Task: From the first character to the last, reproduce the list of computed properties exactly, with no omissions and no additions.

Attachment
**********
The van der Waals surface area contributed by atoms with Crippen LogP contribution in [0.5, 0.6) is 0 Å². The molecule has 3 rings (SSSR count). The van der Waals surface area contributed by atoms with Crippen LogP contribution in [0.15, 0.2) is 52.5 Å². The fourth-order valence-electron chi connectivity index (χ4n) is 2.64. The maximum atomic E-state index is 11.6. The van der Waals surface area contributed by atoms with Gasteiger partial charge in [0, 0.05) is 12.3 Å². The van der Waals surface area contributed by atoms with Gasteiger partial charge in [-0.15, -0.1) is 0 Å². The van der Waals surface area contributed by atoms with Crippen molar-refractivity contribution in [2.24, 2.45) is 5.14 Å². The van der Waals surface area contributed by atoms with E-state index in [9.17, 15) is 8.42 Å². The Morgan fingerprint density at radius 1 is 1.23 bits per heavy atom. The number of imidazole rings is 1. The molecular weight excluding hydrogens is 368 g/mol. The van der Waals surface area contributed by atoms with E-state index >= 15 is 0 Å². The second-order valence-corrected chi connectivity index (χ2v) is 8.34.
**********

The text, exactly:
The van der Waals surface area contributed by atoms with Crippen LogP contribution in [0.5, 0.6) is 0 Å². The molecule has 3 rings (SSSR count). The van der Waals surface area contributed by atoms with Crippen LogP contribution in [0.15, 0.2) is 52.5 Å². The fourth-order valence-electron chi connectivity index (χ4n) is 2.64. The maximum atomic E-state index is 11.6. The van der Waals surface area contributed by atoms with Gasteiger partial charge in [0, 0.05) is 12.3 Å². The van der Waals surface area contributed by atoms with Gasteiger partial charge in [-0.15, -0.1) is 0 Å². The van der Waals surface area contributed by atoms with Crippen molar-refractivity contribution in [2.24, 2.45) is 5.14 Å². The van der Waals surface area contributed by atoms with E-state index in [9.17, 15) is 8.42 Å². The Morgan fingerprint density at radius 1 is 1.23 bits per heavy atom. The number of imidazole rings is 1. The molecular weight excluding hydrogens is 368 g/mol. The van der Waals surface area contributed by atoms with E-state index >= 15 is 0 Å². The second-order valence-corrected chi connectivity index (χ2v) is 8.34.